One successful PTT product is Sorona by DuPont, for example. This bio-based polymer fiber has a weight ratio of 37 % of annually renewable plant-based raw materials. It has the properties of polyester (PET) and polyamide (PA), is very soft and is extremely durable and stain resistant. Sorona is deployed e.g. in carpets, apparel and automotive textile. DuPont de Nemours, Inc., Wilmington, DE/USA, advertises performance first and foremost with the added benefit of enhanced sustainability: their manufacture requires 30 % less energy and emits 63 % fewer greenhouses gases than in the case of the production of PA 6. Compared to PA 66, the manufacture requires 40 % less energy and emits 56 % fewer greenhouse gases. According to DuPont, Sorona is increasingly being used as a stretch fiber replacement for Spandex (elastane) due to its inherent superior performance and sustainability benefits. Sorona polymer fabrics can be sorted into today’s 100 % polyester fabric recycling streams without compatibility issues.
PA 56 also seems to harbor lots of future potential. The bio-based PA material is generated from starch and does not need to shy away from comparison with PA 66 or PA 6. On the contrary: PA 56 fibers such as Terryl from Cathay Biotech, Shanghai/China, which can be used for sports apparel, underwear and carpets for example, are good for spinning, have good mechanical properties as well as a high degree of textile wear comfort, and even exceed the classics in terms of their heat resistance and moisture absorbency. Terryl has also established itself in the high-performance industrial yarn market, which requires high melting temperatures and high modulus. Cathay Biotech is collaborating intensively with Oerlikon Barmag in order to generate optimum system processes for manufacturing fibers using biopolymers. Biopolymers such as PA 56 and PLA are high on the agenda at Oerlikon Barmag, particularly in China and Asia, where global bioplastics production is concentrated. Here, the company is registering growing customer interest in such yarns. In other words: consumers are increasingly demanding sustainable clothing.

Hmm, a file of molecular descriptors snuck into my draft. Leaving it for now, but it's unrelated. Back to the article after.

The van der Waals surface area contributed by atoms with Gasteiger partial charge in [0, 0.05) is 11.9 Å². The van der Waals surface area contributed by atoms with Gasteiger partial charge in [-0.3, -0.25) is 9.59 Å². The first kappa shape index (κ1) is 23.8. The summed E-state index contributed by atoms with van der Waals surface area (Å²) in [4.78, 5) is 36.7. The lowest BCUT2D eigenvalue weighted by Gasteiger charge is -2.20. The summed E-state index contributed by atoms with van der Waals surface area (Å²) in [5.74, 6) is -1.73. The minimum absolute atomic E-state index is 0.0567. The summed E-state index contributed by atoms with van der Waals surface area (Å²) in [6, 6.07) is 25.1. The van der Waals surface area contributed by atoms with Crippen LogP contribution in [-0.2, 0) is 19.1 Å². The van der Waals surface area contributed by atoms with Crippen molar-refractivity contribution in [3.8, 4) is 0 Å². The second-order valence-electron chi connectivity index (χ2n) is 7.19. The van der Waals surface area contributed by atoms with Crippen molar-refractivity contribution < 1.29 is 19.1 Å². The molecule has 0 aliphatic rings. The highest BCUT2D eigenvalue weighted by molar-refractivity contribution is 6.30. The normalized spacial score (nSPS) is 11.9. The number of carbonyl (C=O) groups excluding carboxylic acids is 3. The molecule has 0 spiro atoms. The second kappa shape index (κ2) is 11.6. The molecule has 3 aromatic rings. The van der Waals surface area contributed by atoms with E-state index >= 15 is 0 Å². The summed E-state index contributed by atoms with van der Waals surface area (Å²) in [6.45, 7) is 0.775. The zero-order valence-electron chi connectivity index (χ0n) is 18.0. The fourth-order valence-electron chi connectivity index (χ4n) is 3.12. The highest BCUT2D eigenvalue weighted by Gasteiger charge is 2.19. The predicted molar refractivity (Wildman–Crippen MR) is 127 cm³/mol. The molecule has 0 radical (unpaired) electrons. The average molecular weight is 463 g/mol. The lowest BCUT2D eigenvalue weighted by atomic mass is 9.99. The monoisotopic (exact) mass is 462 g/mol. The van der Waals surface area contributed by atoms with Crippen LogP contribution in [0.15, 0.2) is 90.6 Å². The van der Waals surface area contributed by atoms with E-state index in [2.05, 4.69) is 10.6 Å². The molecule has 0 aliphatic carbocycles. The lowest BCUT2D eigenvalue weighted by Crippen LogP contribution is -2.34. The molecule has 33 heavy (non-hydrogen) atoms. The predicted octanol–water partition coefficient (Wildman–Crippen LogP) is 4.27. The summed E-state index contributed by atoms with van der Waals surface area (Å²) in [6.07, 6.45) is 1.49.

Incidentally, bio-based materials are – contrary to popular belief – not really manufactured at the expense of the food sector. According to figures provided by the European Bioplastics Association, just 0.017 % of all globally available arable land are currently used for growing biomass for producing bioplastics in 2020. However, there is a surprising downside to biodegradable polymers. The University of Plymouth in the UK discovered that these do not break down in the environment very much faster than conventional plastics. Its study compared shopping bags made from various plastic materials: conventional ones manufactured from polyethylene, biodegradable, compostable and so-called oxo-degradable ones, which (incompletely) degrade in the absence of UV light, heat or oxygen. After 3 years under stable laboratory conditions, in the open air, in the ground or in the sea, the results were very sobering: only the compostable bag had lost some firmness in the ground and had completely decomposed in the sea after 3 months. However, it remained unclear here whether microplastic residue was released into the water.
Another argument currently casts doubt on the ecological benefits of biodegradable plastics. These are very difficult, or even impossible, to recycle and – due to their low tear-resistance – are not suitable as packaging for very long. Also, as waste, they increase the time and effort required for sorting. Their disposal therefore still poses several questions regarding integration into a meaningful closed-loop recycling system. However, progress is ongoing and bioplastics – whether bio-based or biodegradable – offer sufficient potential to also be a successful alternative to conventional plastics in the future.
Sorona, TERRYL = registered trademarks
Oerlikon Textile GmbH & Co. KG